We have to constantly and actively work to break down the barriers that differently abled young women and girls face. We must ensure that we create and encourage opportunities for them to contribute to drafting policies, legislation and campaigns, and implementing and evaluating projects. Young women with disabilities must be given the space, tools, and resources to enable them to claim their human rights. For example, this may include initiatives to build accessible schools and bathrooms for girls, to design inclusive urban planning, to have legal, medical, and school materials adapted and rendered accessible, and to host and reinforce non-discrimination policies and sensitivity trainings in the workforce.
For the service industry, in particular, this may mean holding nation-wide awareness campaigns on disability rights as human rights, and including targeted training and evacuation measures in case of natural disasters. It is up to all of us to assure that they have the proper platforms, tools and resources necessary. We need to hold each other, our organizations, our movements and governments, accountable by budgeting and planning accordingly.
Government and international efforts to mainstream gender should go hand in hand with the efforts to integrate a disabilities lens. We can’t separate the two if we truly want to leave no one behind. In spite of Haiti being prone to natural disasters, the focus on people with disabilities in discussions on disaster risk reduction is minimal. The same can be said for discussions on urban planning. Access to services, resources, education and employment are extremely limited due to stereotypes, stigma, and lack of targeted budgeting, data, and programmatic focus. This is critical to realize human rights, the right to health including sexual and reproductive health and rights, the right to education, economic empowerment, and political participation. It should also be a key component in the ongoing work against gender-based-violence and child early and forced marriage.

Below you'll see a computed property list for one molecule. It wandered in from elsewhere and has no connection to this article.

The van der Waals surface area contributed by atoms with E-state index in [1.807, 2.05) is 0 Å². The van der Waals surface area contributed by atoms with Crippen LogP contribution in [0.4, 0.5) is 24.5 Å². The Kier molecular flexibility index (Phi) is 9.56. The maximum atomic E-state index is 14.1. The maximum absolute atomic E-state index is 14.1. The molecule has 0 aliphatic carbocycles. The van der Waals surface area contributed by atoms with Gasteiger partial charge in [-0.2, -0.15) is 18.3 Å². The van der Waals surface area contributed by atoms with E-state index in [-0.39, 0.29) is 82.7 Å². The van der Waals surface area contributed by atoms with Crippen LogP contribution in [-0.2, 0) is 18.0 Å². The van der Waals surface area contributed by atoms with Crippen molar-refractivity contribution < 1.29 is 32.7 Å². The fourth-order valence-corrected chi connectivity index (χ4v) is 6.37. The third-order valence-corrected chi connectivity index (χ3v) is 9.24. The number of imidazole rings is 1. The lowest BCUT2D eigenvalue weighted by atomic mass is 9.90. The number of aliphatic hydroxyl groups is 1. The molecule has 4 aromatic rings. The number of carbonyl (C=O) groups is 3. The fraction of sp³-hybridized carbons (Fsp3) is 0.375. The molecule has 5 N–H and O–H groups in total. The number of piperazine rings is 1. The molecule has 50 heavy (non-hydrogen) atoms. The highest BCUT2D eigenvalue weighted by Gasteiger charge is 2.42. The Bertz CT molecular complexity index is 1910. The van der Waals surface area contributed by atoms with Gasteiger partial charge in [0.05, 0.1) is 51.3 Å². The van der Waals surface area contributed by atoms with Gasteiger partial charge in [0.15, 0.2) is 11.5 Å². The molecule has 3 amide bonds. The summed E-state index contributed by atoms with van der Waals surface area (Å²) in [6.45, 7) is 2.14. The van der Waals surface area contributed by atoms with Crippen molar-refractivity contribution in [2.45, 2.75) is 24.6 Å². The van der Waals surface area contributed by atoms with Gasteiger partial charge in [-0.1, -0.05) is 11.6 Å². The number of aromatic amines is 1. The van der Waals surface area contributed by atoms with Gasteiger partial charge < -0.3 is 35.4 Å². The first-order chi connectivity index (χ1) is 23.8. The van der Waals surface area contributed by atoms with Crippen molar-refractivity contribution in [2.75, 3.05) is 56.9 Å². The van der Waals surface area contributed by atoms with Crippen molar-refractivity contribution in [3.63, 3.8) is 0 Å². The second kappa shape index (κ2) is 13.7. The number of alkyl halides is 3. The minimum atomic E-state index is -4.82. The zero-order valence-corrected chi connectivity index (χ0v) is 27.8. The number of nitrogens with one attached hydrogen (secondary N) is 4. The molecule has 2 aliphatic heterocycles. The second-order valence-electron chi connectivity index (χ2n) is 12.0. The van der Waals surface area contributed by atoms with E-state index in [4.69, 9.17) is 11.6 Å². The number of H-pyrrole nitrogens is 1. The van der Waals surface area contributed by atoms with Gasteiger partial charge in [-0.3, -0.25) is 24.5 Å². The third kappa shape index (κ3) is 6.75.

Although Haiti ratified the United Nations Convention on the Rights of Persons with Disabilities (CRPD), which came into force 10 years ago in 2008, in Haiti’s 2009-2013 report, there is very little focus on women, girls, and children. Following the discussion on the 19th Session in which Haiti was reviewed, it was clear that there is room for a lot more progress. I hope that my country will push further all aspects of the CRPD and take concrete actions to include a gender lens and the meaningful participation of young women with disabilities in order to respect, protect, fulfill, realize, and uphold the human rights of persons with disabilities. Only then will Haiti’s government have tangible, impactful, and sustainable progress to report during the next CRPD review.
Sophia Pierre-Antoine is a young woman from Haiti and a member of the Young Women’s Global Advisory Council at the World YWCA, a global movement that works for women and young women’s empowerment, leadership and rights in more than 120 countries.